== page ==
Dr. Marshall is responsible leadership to computational technology, including high-performance computing, biomedical electronics, smart grid, and circuit design research programs. His personal research interests are in wireless networking and cognitive radio. Formerly he was Program Manager with the Defense Advanced Research Projects Agency (DARPA) for many of the DARPA Wireless, Cognitive Radio, and networking programs. These programs include development of the XG Dynamic Spectrum Access technology, Wireless Networking after Next (WNAN) program for low cost wireless networking and the Disruption and Delay Tolerant Networking Program (DTN). These programs collectively provide the technology base for high performance and affordable wireless networking. Marshall has written many articles, book chapters and conference presentations on the subject of cognitive radio and spectrum issues. He is author of the recently released “Quantitative Analysis of Cognitive Radio and Network Performance” by ARTECH House, and the upcoming “Scalability, Density and Decision Making in Cognitive Wireless Networks”, by Cambridge University Press. He is Executive Chair of the IEEE DYSPAN Dynamic Spectrum conference. Marshall holds a B.S. in EE and M.S. in Information Science from Lehigh University, and a Ph.D. in EE from Trinity College, Dublin, IE.
Mark Gorenberg joined co-founders Ann Winblad and John Hummer as Hummer Winblad Venture Partners began investing their first fund in 1990. Prior to Hummer Winblad Venture Partners, Gorenberg was at Sun Microsystems where he managed emerging new media areas and was a member of the original SparcStation team. Over the last 20 years Gorenberg has served as a board member for numerous successful Hummer Winblad start-ups, including Omniture (IPO and acquired by Adobe), AdForce (IPO and acquired by CMGI), NetDynamics (acquired by Sun Microsystems) and Scopus Technologies (IPO and acquired by Siebel) and Crowdfactory (acquired by Marketo). Currently, he serves as a Director of 6connect, Aria Systems, Cenzic, Domo, ontheFRONTIER, Signal Demand, OptiMine, and InsideSales. In 2011, Gorenberg was appointed by President Barack Obama to the President’s Council of Advisors on Science and Technology (PCAST), a 21-person advisory group of the nation’s leading scientists and engineers (www.whitehouse.gov/ostp/pcast). Gorenberg is a member of the Board of Trustees of the Massachusetts Institute of Technology Corporation, a member of the Steering Committee of Deshpande Center for Technological Innovation at MIT, the Leadership Board of the McGovern Institute for Brain Research at MIT, the Technology Advisory Committee of the Federal Communications Commission (FCC), and the Board of the H. John Heinz III Center for Science, Economics, and the Environment. In 2012, Gorenberg also became a Director of the National Venture Capital Association (NVCA). Mark received a B.S.E.E. from MIT, an M.S.E.E. from the University of Minnesota, and an M.S. in Engineering Management from Stanford University.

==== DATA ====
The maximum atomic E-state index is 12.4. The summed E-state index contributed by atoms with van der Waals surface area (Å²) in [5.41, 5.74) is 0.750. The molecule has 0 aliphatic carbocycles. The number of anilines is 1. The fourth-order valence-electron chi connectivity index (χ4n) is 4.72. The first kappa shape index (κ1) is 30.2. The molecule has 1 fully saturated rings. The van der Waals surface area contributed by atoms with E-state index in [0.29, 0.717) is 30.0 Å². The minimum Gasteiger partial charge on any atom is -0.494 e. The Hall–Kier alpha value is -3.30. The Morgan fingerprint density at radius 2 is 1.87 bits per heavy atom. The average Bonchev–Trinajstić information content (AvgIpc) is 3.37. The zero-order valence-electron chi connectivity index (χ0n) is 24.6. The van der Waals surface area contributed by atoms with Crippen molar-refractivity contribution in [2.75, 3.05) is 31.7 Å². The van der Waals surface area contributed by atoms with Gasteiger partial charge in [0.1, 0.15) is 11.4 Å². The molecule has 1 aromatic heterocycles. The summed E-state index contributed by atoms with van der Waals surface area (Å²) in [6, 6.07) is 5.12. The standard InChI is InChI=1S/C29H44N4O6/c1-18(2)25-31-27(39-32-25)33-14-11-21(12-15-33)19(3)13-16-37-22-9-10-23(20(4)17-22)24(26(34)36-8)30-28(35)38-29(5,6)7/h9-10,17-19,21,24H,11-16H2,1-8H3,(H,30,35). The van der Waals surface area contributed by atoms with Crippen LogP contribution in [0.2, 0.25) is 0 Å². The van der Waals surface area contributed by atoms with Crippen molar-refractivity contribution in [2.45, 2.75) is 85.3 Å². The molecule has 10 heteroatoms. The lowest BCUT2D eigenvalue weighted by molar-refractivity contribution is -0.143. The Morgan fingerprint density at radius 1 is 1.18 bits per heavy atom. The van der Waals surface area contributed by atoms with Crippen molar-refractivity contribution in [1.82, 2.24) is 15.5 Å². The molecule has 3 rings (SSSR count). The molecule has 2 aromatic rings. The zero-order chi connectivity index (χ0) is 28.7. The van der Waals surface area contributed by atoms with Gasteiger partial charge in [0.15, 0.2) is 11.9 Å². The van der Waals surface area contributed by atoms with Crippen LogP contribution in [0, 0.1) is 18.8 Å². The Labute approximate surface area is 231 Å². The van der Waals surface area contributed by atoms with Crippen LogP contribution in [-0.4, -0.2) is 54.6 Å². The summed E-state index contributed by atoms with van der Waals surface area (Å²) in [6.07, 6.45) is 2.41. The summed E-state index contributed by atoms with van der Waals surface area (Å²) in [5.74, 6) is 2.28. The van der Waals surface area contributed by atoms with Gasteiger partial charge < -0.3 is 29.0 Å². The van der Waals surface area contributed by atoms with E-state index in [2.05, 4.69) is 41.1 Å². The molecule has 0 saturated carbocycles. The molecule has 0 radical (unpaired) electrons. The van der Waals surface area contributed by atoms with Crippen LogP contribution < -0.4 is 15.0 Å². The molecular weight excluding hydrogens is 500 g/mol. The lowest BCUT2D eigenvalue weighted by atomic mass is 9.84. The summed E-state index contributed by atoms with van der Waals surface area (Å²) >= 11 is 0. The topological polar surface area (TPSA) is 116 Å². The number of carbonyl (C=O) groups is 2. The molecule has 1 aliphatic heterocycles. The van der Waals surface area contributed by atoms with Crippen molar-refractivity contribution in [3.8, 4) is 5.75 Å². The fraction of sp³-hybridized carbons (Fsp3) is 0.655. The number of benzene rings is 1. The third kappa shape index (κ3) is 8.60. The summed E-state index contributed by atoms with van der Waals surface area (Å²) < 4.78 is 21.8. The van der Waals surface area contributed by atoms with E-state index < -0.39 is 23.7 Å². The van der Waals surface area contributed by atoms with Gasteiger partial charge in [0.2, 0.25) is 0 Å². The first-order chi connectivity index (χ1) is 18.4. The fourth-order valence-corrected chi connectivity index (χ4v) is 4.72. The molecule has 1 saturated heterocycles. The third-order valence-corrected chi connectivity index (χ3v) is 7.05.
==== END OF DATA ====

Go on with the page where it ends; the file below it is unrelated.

Under Dr. Mody’s leadership, the IEEE 802.22 Working Group has received the IEEE SA Emerging Technology Award. Mody received his Ph. D. in EE from Georgia Institute of Technology in December 2004. He sold six patents developed during his Ph. D. to Intellectual Ventures. Mody has been responsible for growing the BAE Systems expertise and market share on Cognitive Radio (CR), Dynamic Spectrum Access (DSA) related programs from $650K in 2005 to more than $15M today. Mody has served in leading roles on many Department of Defense (DoD) programs such as DARPA Communications under Extreme RF Spectrum (CommEx), DARPA Cognitive-radio Low-energy Analysis Sensing IC (CLASIC), US Army Agile Spectrum Utilization for Robustness and Efficiency (ASURE), NTIA Spectrum Sharing Test-bed etc. He is a regularly invited speaker at DoD and commercial conferences. Mody is a Senior Member of the IEEE, was President’s Fellow while at Georgia Tech, and is a member of IEEE Eta Kappa Nu and Tau Beta Pi honor societies. His research work has been published in numerous book chapters, publications and patents. Mody can also be reached at firstname.lastname@example.org.
Prior to joining MITRE, John Stine served 20 years as an engineer and as an ORSA in the U.S. Army. He served in all company-level leadership positions and in battalion, brigade, and division staff positions. He taught electrical engineering at the U.S. Military Academy. He was the coordinating analyst in the Army’s first tactical networking experiments. In his ten years at MITRE, he has led internally funded research in mobile ad hoc networking, consulted with the DoD on spectrum management issues, authored “Spectrum Management 101,” consulted with Army analysis agencies on modeling and analysis of tactical networks specializing on operational effectiveness, and is currently leading a research project to enable more dynamic spectrum management by exploiting models of spectrum consumption. Stine has authored numerous papers on wireless networking, spectrum management, dynamic spectrum access and network modeling and evaluation and has patents and patents pending in wireless mobile ad hoc networking and spectrum management. He received the best paper award at the 2007 IEEE DySPAN Conference and received the International Test and Evaluation Association’s publication award for 2007. Stine holds a B.S. in General Engineering from the U.S. Military Academy at West Point, M.S. degrees in EE and Manufacturing Systems Engineering from the University of Texas at Austin and a Ph.D. in EE from the University of Texas at Austin. He is a senior member of the IEEE and is registered as a professional engineer in the State of Virginia.